Stick with me people, this may seem a bit off-piste but right here, right now, in my own fair shire, the badger bothering brigade are cranking up their dismal PR campaign.
Bottom line, their campaign is failing for a number of reasons and so I thought, being the top notch PR-advice-giver that I am, I would give them some free tips and advice on how to get more attention.
I have absolutely no opinion on badgers at all. I know they get really bad press from the farmers in my local village pub but whenever I have come across one in my car (a 4x4, I live in the sticks) - as in driven past one that is still alive and trundling up a lane - they have seemed ok to me.
BUT, the badger savers are getting no traction in the media and so here are my top tips for changing that:
1. One of the protesters needs to get accidentally shot a little bit
The most controversial suggestion goes first. If the badger botherers want to get front page national and international action then one of them needs to take one for the team and get a little bit shot by one of the cull farmers.
I am not suggesting fatally, that would be far too much, but just a little flesh wound. Survival is key for keeping the story in the press. A bedside interview from hospital, a doorstep interview as they leave hospital in a wheelchair, and then a big splash on them getting back into the woods where they were shot to once again protest.
The pesky farmers are one step ahead at the minute though; they are pleading for the protesters to wear high-vis jackets etc. If the protesters listen to me, maybe even fake it, they could take their cause to a global scale.
2. Get a sexier headline-provoking celebrity
Let’s face it, Brian May, whilst looking a bit like a well-coiffured badger, is not a headline grabbing act. He of ex-Queen fame is, as I type, on his way to Gloucestershire to support the badger protection troops and motivate them. I suspect he hardly gets them cartwheeling.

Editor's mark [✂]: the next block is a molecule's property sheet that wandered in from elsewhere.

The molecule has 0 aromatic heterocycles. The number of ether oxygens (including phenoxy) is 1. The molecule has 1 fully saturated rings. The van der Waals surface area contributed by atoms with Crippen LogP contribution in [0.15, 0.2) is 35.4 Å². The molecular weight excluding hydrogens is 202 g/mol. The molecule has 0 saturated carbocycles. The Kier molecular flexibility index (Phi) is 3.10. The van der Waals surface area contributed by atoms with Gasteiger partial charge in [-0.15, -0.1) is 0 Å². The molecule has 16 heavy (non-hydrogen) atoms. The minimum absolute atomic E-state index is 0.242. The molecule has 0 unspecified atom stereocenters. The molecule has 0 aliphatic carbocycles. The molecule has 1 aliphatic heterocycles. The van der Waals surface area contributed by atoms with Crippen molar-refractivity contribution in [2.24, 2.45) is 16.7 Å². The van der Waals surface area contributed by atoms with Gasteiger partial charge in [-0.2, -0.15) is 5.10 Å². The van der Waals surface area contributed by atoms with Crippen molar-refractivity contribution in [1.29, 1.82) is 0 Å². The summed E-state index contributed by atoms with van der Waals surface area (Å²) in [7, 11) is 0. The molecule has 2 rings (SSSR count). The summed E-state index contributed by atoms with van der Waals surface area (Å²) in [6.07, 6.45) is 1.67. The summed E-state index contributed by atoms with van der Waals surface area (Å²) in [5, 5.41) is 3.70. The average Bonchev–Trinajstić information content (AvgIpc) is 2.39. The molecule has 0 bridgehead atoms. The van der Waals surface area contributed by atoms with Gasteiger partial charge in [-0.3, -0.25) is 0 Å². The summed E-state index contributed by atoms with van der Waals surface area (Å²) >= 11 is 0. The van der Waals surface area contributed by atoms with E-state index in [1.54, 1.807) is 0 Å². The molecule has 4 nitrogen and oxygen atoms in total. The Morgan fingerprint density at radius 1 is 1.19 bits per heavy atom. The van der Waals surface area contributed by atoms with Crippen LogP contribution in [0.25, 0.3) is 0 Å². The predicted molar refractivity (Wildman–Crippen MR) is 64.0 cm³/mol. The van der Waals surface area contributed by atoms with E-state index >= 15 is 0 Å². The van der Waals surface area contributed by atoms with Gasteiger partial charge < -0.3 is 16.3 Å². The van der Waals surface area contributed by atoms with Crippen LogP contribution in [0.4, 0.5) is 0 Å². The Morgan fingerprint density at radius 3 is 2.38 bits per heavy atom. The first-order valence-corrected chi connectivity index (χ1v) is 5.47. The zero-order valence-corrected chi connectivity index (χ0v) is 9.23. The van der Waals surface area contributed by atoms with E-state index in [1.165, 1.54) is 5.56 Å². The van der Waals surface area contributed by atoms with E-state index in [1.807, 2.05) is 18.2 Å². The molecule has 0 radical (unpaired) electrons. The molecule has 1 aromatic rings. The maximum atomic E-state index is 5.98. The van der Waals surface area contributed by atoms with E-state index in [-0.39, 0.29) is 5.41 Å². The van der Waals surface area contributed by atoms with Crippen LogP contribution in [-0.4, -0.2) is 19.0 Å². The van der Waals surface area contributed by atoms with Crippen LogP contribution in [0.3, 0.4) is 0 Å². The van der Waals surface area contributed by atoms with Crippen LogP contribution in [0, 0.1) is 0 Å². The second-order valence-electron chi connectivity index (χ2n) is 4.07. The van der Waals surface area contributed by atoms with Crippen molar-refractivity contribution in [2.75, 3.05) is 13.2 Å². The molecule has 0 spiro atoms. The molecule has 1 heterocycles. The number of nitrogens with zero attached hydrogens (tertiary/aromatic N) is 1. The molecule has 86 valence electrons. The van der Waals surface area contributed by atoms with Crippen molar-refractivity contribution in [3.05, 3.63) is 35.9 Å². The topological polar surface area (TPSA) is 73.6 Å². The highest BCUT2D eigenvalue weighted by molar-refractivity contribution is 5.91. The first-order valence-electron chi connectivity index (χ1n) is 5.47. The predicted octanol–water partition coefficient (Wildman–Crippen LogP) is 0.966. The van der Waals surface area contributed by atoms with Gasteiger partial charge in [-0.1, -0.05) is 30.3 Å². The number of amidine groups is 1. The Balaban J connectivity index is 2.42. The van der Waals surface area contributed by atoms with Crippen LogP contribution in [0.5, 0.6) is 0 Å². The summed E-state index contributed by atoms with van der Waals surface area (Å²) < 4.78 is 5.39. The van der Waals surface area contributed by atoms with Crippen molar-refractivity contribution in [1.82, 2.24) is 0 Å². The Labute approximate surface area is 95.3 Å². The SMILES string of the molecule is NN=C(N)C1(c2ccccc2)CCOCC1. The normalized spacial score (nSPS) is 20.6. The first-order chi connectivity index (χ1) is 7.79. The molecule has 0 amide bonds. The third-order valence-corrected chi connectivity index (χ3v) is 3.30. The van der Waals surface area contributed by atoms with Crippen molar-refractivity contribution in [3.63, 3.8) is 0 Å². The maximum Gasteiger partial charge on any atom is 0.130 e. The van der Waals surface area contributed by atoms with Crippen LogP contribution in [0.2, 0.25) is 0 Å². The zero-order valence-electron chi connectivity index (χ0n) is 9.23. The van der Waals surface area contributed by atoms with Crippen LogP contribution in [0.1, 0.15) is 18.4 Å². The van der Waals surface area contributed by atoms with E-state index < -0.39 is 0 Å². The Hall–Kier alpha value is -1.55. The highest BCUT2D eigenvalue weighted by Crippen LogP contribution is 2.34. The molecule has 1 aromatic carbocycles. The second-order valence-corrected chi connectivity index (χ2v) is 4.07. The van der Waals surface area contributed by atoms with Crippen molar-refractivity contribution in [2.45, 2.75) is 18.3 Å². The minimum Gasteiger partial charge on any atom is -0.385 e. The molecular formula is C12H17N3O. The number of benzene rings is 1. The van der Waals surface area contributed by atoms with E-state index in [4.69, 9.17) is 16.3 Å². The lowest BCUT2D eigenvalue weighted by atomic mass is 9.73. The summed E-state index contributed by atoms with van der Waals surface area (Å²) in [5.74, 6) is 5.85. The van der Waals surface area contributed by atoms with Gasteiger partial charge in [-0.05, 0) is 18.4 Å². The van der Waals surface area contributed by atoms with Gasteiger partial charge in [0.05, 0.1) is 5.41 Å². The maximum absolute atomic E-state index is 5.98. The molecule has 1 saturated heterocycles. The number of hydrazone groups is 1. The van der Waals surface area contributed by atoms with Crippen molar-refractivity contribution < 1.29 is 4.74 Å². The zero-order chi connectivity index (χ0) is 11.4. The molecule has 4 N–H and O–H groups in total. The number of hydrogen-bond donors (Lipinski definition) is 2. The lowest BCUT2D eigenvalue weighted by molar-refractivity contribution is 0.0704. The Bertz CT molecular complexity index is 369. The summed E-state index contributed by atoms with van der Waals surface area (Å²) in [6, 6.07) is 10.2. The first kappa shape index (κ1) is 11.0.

Team Badger needs to get someone on board like Helen Flanagan or Imogen Thomas. These are two brands that are always getting love in the big ticket titles like the Daily Mail. I can guarantee that were they to rock up to support the badger savers, they would draw a big crowd and swell the membership numbers.
3. Protesters tidy up their act a bit
So, how did this whole thing come to my attention? Let me explain. The other night I went on a client night out. I left my car at work and had to get the bus into the office from home the next morning.
While stood in our only village bus stop, a bearded, bedraggled female wearing clearly home-knitted clothing approached me while also reaching for her rainbow-striped bum bag. Just as I was about to dispense a preemptive, defensive, MacBook Pro to the face, she thrust a “save the badger” leaflet at me and asked if I “had any information”.
At that point I did not even know the badger cull was taking place anywhere near where I lived.
I did what every self-respecting PR would do in this situation and smiled but ignored her. I think many other potential cause-supporters like myself would engage more with these people if they just tidied themselves up a bit.
4. Stop using Comic Sans in protest posters and leaflets
I am not the best when it comes to design but even I know there are two main rules: 1. Never use Comic Sans unless you are a primary school teacher. 2. Don’t use hand-drawn pictures of badgers in any marketing material.
The posters are a bit sinister and they seem very French Resistance, only with worse spelling, and the aforementioned hand-drawn illustrations of badgers.
Surely the protesters have kids with hooky copies of Photoshop that they could get to whip them up a less sinister set of marketing materials?
5. Get media trained
As a general rule, if someone involuntary grunts every seventh word, they are not your best bet as your media spokesperson.
Media interviews can be stressful to many, but a little training can go a long way; as can making sure that you pick the most clearly audible person you have.
My local radio station gives the protesters loads of airtime, but whenever I tune in they are accidentally growling into the mic and sound like the types of people you see banging on about real ale rather than sensible opinions and ideas.
Come on badger botherers, sort your act out and yes, I am free for a two-hour free consultation. I will even wear my Ghillie jacket (no really, I do have one after a brief incident between my neighbour’s poultry and a fox caused a community task force to be set up.)